The temperature of air coming out of an swamp cooler obviously depends on the temperature and the humidity of the air going in. A swamp cooler can deliver comfortable air under a wide variety of typical summertime temperature and humidity ranges.
In addition to dropping the temperature of the air, evaporative cooling offers an additional cooling benefit. The constant movement of the air created by the blower - the cooling breeze it creates, if you will - makes the occupants of a room feel 4 to 6 degrees cooler than the actual temperature. This is the same effect you feel when you turn on a ceiling fan or a simple window fan. For this reason, the "effective temperature" created by an evaporative cooler will feel 4 to 6 degrees cooler than temperatures shown on the chart.
An added benefit of evaporative cooling is that it works best in the hottest time of the day. As the temperature outside increases as the sun climbs, the humidity normally drops. In the early morning, for example, the temperature may be 70 degrees, with a relative humidity of 60 percent. By mid-afternoon, when the temperature has climbed to 90 degrees, the humidity may well have dropped to 30 percent - conditions that make the swamp cooler work more effectively.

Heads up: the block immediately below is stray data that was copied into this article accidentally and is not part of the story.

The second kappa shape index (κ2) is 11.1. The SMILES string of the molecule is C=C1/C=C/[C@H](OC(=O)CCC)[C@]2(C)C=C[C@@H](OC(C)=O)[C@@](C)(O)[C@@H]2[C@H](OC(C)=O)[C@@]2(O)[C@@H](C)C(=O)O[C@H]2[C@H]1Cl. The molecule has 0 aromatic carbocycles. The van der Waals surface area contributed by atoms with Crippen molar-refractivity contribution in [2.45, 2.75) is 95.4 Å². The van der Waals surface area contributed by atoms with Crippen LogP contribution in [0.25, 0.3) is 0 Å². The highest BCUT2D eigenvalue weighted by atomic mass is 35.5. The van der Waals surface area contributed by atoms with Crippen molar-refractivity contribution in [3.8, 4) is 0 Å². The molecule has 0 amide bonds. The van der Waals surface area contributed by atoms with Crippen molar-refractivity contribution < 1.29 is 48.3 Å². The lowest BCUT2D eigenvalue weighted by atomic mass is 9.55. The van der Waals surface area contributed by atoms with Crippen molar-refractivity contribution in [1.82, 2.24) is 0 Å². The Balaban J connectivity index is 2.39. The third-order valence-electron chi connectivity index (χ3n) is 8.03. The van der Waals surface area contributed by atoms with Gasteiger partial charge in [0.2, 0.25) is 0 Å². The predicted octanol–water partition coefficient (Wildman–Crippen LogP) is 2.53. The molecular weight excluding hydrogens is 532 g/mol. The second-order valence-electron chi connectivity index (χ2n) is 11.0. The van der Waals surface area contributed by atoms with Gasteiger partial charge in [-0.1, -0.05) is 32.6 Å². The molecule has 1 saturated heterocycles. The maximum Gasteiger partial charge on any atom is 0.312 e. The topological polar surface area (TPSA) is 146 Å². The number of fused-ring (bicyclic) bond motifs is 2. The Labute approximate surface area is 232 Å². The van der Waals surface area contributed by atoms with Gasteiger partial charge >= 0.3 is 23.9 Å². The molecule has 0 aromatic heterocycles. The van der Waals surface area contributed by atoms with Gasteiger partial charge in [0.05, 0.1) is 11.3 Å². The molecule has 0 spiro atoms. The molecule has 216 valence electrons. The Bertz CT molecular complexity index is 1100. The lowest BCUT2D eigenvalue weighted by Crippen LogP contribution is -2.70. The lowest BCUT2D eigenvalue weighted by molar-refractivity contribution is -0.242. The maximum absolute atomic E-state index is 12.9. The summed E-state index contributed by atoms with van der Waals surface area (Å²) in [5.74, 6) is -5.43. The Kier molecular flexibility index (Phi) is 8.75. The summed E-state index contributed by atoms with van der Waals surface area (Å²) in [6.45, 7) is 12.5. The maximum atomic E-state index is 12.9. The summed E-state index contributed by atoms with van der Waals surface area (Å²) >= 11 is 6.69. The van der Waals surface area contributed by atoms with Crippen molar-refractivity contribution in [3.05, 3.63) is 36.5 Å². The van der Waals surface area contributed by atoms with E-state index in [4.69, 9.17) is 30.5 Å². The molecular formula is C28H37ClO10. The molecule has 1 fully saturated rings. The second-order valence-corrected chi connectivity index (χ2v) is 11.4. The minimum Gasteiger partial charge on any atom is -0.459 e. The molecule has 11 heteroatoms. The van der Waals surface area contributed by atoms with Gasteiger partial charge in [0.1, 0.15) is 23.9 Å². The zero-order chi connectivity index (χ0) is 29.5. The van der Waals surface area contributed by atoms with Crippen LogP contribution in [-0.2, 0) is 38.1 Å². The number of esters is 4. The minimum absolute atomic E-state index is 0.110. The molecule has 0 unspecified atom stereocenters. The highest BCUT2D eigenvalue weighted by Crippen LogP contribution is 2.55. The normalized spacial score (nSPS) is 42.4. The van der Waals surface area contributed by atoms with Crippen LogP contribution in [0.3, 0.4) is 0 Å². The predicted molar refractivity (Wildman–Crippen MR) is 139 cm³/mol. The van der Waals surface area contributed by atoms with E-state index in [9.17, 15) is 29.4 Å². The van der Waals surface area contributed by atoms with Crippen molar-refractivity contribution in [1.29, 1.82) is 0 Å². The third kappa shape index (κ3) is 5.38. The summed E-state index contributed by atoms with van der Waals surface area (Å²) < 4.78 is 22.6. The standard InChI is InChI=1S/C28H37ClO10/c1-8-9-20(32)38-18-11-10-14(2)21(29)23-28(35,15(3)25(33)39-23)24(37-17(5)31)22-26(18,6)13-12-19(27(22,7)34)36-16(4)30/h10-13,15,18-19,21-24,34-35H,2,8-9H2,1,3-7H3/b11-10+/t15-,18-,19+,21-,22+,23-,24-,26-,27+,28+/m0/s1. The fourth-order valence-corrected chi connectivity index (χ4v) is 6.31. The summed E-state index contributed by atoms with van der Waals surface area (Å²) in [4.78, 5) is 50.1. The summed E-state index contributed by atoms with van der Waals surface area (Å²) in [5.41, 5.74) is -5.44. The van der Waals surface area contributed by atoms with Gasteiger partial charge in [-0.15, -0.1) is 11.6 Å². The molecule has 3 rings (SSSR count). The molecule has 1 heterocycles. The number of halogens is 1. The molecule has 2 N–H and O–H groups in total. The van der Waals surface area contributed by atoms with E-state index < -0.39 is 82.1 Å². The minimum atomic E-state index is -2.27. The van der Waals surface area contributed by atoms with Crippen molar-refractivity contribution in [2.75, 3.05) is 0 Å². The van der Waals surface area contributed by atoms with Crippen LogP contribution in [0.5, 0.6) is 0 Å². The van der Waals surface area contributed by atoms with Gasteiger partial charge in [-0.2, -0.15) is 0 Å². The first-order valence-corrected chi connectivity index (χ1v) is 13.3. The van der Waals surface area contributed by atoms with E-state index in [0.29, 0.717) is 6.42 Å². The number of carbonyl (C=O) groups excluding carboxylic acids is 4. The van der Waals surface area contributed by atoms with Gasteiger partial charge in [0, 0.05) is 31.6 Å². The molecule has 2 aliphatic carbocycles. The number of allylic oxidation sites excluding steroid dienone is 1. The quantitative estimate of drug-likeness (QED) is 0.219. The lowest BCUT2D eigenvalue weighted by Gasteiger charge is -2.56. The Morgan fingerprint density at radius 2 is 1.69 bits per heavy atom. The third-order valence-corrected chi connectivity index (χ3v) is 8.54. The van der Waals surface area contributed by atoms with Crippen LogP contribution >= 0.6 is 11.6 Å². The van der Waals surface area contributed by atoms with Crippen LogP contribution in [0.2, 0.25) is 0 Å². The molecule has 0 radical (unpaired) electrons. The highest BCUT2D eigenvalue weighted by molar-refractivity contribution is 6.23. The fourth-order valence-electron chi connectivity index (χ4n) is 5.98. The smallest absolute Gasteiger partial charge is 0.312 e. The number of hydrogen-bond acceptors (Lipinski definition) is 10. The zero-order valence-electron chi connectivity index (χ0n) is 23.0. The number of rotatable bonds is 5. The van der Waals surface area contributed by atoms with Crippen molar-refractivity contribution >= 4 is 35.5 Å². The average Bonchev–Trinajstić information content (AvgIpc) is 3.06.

For a swamp cooler to effectively cool, it must be the proper size for the job. A small portable unit, for example, will not adequately cool a large-sized room.
While the output of air conditioners are rated in BTUs (British Thermal Units), portable evaporative coolers are rated by CFMs (the cubic feet per minute of air that the cooler can blow into your home).
Whether it is for a single room or a whole house, there is a simple formula for determining the proper size of swamp cooler you need. Figure the cubic feet of space you want to cool, and then divide that number by two. The quotient will give you the CFM rating for the proper-sized evaporative air cooler.
For example, if you have a 1,500 square foot home with 8 foot-high ceilings:
1,500 x 8 = 12,000 cubic feet
12,000 % 2 = 6,000 CFM needed
Now you armed with the proper information to select the right swamp cooler for you. However, this formula may not always be needed or work for you. A good example is a large auto shop. The actual square footage may immense, but don’t let this discourage you from purchasing a swamp cooler. Many auto shops purchase a unit and aim it directly on the mechanic working. The mechanic still gets the benefit of the cool air from the swamp cooler, even though it is not cooling the entire shop. Another good example is a football team using one in an open stadium. They are obviously not trying to cool the entire stadium, just the players.
Jason has been in the construction equipment and industrial sales business for over 10 years. He owns and operates Red Hill Supply to better serve the automotive and industrial industries. - Automotive Tools.
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